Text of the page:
Michael Martina of Reuters reported on a Chinese option to the Nobel Peace Prize — the Confucius Peace Prize.
The headline read, China stood up by winner of ‘Confucius peace prize’
The headline used for this Reuters news made mockery of what a few Chinese citizens attempted.
The lead paragraph goes, “It was meant to be China’s answer to the Nobel Peace Prize…”
At first, it sounds as if China’s Communist Party was behind this alternative to the Nobel Peace Prize.
After reading the rest of Martina’s piece, you learn that the Confucius Peace Prize had no link to China’s central government. Since news of it wasn’t reported in China’s state media, few in China probably even heard of it.
A spokesperson for the Confucius Peace Prize said, “This prize is from the people of China, who love and support peace.”
Yet, the people of China had nothing to do with it either.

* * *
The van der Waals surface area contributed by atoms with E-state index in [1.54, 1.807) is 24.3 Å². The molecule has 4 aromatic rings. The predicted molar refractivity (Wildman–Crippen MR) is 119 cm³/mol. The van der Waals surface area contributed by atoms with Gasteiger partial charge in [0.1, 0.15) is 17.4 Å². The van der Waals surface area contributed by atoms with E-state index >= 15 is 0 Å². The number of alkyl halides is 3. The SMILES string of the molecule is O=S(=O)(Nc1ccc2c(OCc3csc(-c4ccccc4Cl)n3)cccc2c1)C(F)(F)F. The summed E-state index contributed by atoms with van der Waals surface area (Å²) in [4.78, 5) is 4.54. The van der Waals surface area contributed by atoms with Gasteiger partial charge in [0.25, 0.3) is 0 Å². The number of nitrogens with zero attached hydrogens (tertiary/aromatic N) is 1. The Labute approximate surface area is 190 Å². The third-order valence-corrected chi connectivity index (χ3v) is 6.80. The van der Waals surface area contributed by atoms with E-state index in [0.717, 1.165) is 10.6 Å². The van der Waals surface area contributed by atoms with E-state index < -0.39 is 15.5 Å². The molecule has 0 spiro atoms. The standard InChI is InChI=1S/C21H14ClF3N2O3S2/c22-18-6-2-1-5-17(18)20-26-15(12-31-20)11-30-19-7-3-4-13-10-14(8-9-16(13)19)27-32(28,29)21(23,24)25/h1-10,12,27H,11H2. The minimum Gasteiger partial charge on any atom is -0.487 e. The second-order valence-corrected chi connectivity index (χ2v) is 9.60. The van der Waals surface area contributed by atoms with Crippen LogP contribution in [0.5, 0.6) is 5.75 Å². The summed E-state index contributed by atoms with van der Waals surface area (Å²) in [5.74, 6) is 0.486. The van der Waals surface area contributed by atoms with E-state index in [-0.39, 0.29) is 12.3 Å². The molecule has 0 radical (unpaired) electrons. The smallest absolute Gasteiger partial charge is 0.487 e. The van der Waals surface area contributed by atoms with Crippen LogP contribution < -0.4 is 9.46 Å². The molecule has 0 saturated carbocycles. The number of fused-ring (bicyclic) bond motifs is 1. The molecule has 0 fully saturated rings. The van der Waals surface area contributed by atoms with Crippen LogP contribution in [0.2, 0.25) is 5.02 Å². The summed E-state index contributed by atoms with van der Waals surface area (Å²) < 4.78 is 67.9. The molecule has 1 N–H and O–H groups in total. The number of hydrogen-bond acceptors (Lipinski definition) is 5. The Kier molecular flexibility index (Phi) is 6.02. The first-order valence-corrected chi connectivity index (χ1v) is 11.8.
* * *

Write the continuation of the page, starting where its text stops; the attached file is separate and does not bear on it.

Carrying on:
However, using Confucius’s name for a peace prize makes more sense than using Alfred Bernhard Nobel’s name.
After all, Nobel built his fortune on death. He was a Swedish chemist, engineer, innovator and armaments manufacturer. He invented dynamite and manufactured cannons and other weapons.
He also waited until after his death to make amends for the suffering and destruction his products had caused.
In his last will, Nobel directed that his enormous fortune be used to institute the Nobel Prizes and made sure to name these prizes after himself so he wouldn’t be remembered as the “Merchant of Death” or the “Lord of War”.
To understand better who Alfred Nobel was, I suggest you watch Nicolas Cage in the Lord of War, a movie released in 2005. Although the movie was not about Nobel, it is about a “Merchant of Death”.
In fact, it may not have been Nobel’s idea to include the Peace Prize.
Although Nobel never married, his first love, a Russian girl named Alexandra corresponded with him until his death in 1896. Many believe she was a major influence in Nobel’s decision to include the Peace Prize among the other prizes provided for in his will.
Is this “hypocrisy” time ten?
If you want to subscribe to iLook China, there is a “Subscribe” button at the top of the screen in the menu bar.